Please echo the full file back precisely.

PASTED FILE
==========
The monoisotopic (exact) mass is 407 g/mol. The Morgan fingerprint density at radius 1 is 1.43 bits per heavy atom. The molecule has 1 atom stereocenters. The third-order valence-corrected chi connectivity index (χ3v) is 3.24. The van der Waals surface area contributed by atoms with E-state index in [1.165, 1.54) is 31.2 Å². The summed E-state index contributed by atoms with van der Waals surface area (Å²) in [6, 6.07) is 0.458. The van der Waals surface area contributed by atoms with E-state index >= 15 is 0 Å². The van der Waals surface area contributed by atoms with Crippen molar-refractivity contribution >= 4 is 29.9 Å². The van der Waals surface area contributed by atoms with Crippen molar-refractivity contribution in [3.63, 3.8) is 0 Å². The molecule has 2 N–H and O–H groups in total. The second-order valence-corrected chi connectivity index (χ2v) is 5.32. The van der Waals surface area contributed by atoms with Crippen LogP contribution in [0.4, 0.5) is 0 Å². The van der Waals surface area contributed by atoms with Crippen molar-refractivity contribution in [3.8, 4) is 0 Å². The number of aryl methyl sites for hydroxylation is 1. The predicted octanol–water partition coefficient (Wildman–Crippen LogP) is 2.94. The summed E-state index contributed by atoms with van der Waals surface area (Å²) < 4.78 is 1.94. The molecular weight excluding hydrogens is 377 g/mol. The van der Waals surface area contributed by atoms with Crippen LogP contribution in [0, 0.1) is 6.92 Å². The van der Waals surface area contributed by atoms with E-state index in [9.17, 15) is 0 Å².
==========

The monoisotopic (exact) mass is 407 g/mol. The Morgan fingerprint density at radius 1 is 1.43 bits per heavy atom. The molecule has 1 atom stereocenters. The third-order valence-corrected chi connectivity index (χ3v) is 3.24. The van der Waals surface area contributed by atoms with E-state index in [1.165, 1.54) is 31.2 Å². The summed E-state index contributed by atoms with van der Waals surface area (Å²) in [6, 6.07) is 0.458. The van der Waals surface area contributed by atoms with E-state index >= 15 is 0 Å². The van der Waals surface area contributed by atoms with Crippen molar-refractivity contribution >= 4 is 29.9 Å². The van der Waals surface area contributed by atoms with Crippen molar-refractivity contribution in [3.63, 3.8) is 0 Å². The molecule has 2 N–H and O–H groups in total. The second-order valence-corrected chi connectivity index (χ2v) is 5.32. The van der Waals surface area contributed by atoms with Crippen LogP contribution in [0.4, 0.5) is 0 Å². The van der Waals surface area contributed by atoms with Crippen molar-refractivity contribution in [3.8, 4) is 0 Å². The number of aryl methyl sites for hydroxylation is 1. The predicted octanol–water partition coefficient (Wildman–Crippen LogP) is 2.94. The summed E-state index contributed by atoms with van der Waals surface area (Å²) < 4.78 is 1.94. The molecular weight excluding hydrogens is 377 g/mol. The van der Waals surface area contributed by atoms with Crippen LogP contribution in [0, 0.1) is 6.92 Å². The van der Waals surface area contributed by atoms with E-state index in [9.17, 15) is 0 Å².